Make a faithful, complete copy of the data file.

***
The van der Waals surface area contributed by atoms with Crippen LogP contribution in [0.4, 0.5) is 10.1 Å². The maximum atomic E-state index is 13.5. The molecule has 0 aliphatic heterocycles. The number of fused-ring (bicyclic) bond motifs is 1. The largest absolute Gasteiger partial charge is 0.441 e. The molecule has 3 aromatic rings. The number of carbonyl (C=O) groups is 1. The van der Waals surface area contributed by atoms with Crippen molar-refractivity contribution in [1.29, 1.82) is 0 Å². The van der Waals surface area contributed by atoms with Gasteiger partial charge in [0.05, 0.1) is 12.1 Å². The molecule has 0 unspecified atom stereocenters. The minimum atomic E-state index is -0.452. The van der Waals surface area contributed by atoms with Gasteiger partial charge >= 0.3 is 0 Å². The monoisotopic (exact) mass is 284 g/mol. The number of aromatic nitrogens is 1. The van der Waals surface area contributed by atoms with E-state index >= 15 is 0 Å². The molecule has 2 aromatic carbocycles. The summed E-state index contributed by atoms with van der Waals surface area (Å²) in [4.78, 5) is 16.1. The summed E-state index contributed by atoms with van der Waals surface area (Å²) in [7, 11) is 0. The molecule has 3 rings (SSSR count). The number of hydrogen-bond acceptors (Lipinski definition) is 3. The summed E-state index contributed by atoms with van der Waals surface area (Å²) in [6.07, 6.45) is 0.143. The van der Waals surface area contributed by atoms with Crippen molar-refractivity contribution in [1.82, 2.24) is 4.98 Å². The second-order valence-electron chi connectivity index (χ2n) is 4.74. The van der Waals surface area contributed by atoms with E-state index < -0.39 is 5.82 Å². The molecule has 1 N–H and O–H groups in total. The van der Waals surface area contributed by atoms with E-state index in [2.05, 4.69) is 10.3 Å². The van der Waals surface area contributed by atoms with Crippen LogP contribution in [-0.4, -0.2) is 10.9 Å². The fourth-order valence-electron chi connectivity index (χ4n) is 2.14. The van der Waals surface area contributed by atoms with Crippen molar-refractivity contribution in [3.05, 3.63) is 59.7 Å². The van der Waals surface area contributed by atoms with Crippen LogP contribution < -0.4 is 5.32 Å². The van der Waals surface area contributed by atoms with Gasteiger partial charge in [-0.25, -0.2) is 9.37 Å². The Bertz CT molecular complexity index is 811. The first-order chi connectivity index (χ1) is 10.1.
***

The van der Waals surface area contributed by atoms with Crippen LogP contribution in [0.4, 0.5) is 10.1 Å². The maximum atomic E-state index is 13.5. The molecule has 0 aliphatic heterocycles. The number of fused-ring (bicyclic) bond motifs is 1. The largest absolute Gasteiger partial charge is 0.441 e. The molecule has 3 aromatic rings. The number of carbonyl (C=O) groups is 1. The van der Waals surface area contributed by atoms with Crippen molar-refractivity contribution in [1.29, 1.82) is 0 Å². The van der Waals surface area contributed by atoms with Gasteiger partial charge in [0.05, 0.1) is 12.1 Å². The molecule has 0 unspecified atom stereocenters. The minimum atomic E-state index is -0.452. The van der Waals surface area contributed by atoms with Gasteiger partial charge >= 0.3 is 0 Å². The monoisotopic (exact) mass is 284 g/mol. The number of aromatic nitrogens is 1. The van der Waals surface area contributed by atoms with E-state index >= 15 is 0 Å². The molecule has 2 aromatic carbocycles. The summed E-state index contributed by atoms with van der Waals surface area (Å²) in [4.78, 5) is 16.1. The summed E-state index contributed by atoms with van der Waals surface area (Å²) in [7, 11) is 0. The molecule has 3 rings (SSSR count). The number of hydrogen-bond acceptors (Lipinski definition) is 3. The summed E-state index contributed by atoms with van der Waals surface area (Å²) in [6.07, 6.45) is 0.143. The van der Waals surface area contributed by atoms with Crippen molar-refractivity contribution in [1.82, 2.24) is 4.98 Å². The second-order valence-electron chi connectivity index (χ2n) is 4.74. The van der Waals surface area contributed by atoms with E-state index < -0.39 is 5.82 Å². The molecule has 1 N–H and O–H groups in total. The van der Waals surface area contributed by atoms with E-state index in [2.05, 4.69) is 10.3 Å². The van der Waals surface area contributed by atoms with Crippen LogP contribution in [-0.4, -0.2) is 10.9 Å². The fourth-order valence-electron chi connectivity index (χ4n) is 2.14. The van der Waals surface area contributed by atoms with Crippen molar-refractivity contribution in [3.05, 3.63) is 59.7 Å². The van der Waals surface area contributed by atoms with Crippen LogP contribution < -0.4 is 5.32 Å². The van der Waals surface area contributed by atoms with Gasteiger partial charge in [-0.25, -0.2) is 9.37 Å². The Bertz CT molecular complexity index is 811. The first-order chi connectivity index (χ1) is 10.1.